Assessing ovarian function relates to “How well are the ovaries and eggs inside working?” Women are born with a lifetime’s supply of eggs and each month an egg(s), contained within the ovarian follicle, is stimulated to grow and develop by the hormone FSH. When a woman is ovulating monthly, she generally releases one egg each month.
The hormone, FSH, is one of the blood tests that can be used to assess egg number (ovarian reserve). As the woman ages there is an accompanying increase in FSH levels. Aging has a strong effect on both egg numbers and the ability of the egg to give rise to a normal pregnancy. FSH is usually measured on day 2, 3, or 4 of the menstrual cycle and abnormally high levels predict a poor prognosis for fertility treatments.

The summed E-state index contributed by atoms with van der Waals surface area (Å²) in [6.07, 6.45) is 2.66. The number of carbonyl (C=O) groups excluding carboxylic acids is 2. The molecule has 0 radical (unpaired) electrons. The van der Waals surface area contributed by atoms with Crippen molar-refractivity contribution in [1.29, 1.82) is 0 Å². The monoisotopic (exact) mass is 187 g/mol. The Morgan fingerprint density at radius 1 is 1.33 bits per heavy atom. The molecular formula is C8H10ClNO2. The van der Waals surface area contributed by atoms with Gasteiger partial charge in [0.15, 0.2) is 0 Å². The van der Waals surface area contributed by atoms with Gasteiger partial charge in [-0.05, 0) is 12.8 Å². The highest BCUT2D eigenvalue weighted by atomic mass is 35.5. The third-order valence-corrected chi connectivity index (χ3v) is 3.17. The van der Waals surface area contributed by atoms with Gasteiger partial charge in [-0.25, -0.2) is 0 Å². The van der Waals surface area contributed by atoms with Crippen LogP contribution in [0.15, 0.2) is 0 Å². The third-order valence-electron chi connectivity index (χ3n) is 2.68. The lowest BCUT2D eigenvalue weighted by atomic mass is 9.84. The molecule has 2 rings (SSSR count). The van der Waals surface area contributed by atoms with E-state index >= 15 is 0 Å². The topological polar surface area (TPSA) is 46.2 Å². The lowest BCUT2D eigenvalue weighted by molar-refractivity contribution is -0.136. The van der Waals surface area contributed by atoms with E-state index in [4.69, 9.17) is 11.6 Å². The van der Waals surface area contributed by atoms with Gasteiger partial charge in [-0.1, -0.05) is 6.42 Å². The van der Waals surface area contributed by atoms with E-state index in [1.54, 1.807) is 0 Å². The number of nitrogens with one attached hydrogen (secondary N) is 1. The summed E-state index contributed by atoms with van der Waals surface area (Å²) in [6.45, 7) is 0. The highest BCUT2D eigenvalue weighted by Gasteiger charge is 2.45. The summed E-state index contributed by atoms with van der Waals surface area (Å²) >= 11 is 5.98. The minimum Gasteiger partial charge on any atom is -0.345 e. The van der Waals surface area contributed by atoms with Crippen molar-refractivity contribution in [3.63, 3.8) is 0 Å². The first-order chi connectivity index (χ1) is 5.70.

Another test to gain information about ovarian reserve is anti-mullerian hormone (AMH) level in the woman’s blood. This blood test can be done on any day of the menstrual cycle. An abnormally low AMH hormone indicates a decreased reserve of eggs, in the same way that an elevated FSH level indicates decreased reserve.
A high day 3 FSH or a low AMH, often indicates that there will be a decreased response to ovarian stimulation, pregnancy success rates will be lower, and that there may be an increased chance of miscarriage.